Feathers fly over duck farm proposal

RESIDENTS have launched a campaign to battle against plans for a duck farm housing thousands of birds in a quiet Suffolk village.Mid Suffolk council is currently considering whether to grant planning permission for the new application at The Cedars in Mendlesham Green, near Stowmarket.

RESIDENTS have launched a campaign to battle against plans for a duck farm housing thousands of birds in a quiet Suffolk village.

Mid Suffolk council is currently considering whether to grant planning permission for the new application at The Cedars in Mendlesham Green, near Stowmarket.

The operation would house 12,000 birds and villagers who fear smells, lorries and their quality of life being shattered have been putting billboards around the community.

Irene Barker, a resident for almost 30 years and a retired head of English at Diss High School, is leading the campaign against the development.


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She said: “We have been busy putting signs up around the village and getting people to put them up in their gardens, as well as writing letters.

“No-one except the applicant is in favour of this. There will be 18-tonners moving around and the potential for extremely hazardous conditions on the roads, we already have cars ending up in ditches.

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“The building is enormous, eight metres high, it's a dark grey colour in the open countryside that will be seen for miles around.

“Most of the hedgerows will be low growing bushes and the occasional trees are tiny and will take 100 years to screen this.

“The smells from duck units are pretty appalling, chicken units are bad enough. This is not on, it's inappropriate, enormous and will generate more traffic that could add to the hazards on the local Z bend.”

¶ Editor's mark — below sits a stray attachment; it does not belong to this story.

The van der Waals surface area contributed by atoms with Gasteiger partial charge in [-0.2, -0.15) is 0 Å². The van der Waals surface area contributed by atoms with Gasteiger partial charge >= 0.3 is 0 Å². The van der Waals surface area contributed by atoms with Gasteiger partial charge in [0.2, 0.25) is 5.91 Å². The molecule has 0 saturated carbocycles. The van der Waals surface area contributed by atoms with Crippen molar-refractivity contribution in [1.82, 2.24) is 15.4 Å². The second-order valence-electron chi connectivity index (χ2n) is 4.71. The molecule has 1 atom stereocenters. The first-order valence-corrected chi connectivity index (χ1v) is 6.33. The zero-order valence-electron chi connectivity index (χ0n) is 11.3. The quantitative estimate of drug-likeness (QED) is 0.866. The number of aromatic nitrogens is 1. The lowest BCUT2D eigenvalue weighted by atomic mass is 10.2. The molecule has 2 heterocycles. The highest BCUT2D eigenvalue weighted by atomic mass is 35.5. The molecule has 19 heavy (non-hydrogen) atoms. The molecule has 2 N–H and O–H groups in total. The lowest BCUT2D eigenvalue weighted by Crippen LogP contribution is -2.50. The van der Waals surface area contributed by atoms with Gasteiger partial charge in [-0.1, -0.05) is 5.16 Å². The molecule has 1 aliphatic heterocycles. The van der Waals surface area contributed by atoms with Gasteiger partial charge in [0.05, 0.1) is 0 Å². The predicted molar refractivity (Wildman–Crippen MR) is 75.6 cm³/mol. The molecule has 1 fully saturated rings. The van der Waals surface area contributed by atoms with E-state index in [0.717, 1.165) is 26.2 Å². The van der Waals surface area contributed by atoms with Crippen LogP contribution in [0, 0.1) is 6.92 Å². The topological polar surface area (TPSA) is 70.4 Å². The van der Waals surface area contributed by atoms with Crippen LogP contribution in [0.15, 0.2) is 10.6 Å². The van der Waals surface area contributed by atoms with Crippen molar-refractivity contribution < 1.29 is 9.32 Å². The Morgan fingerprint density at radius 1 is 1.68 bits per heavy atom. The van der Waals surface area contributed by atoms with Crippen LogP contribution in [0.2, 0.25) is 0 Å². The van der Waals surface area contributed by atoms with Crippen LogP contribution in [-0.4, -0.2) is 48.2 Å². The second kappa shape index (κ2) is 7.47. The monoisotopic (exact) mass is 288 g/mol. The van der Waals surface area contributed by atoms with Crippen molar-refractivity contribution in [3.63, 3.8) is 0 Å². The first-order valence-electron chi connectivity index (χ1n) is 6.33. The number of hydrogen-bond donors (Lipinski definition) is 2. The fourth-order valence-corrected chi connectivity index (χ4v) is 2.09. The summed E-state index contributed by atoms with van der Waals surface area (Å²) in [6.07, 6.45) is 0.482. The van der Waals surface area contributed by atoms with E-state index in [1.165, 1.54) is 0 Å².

But Lavenham-based planning and development consultants Tim Harbord Associates, acting as the agent for applicant Allard & Co, from Walnut Tree Farm in Stowupland, near Stowmarket, tried to ease residents' fears.

The application is a revised version after an earlier proposal was withdrawn, and now includes a new farm track to ease concerns about the impact of farm traffic on local residents.

It also includes comprehensive landscaping proposals to address concerns about the impact of the buildings on the landscape.

The agent said that the buildings will be insulated and any noise from the ducks will be contained and that smells will only be significant when the units are cleaned.

And he said: “The new building would not significantly intrude into the landscape. The local road system is capable of accommodating the low number of additional vehicles.”

A spokeswoman for the district council said they are currently consulting people on the development and will be likely to discuss it at a committee meeting, maybe during early February.

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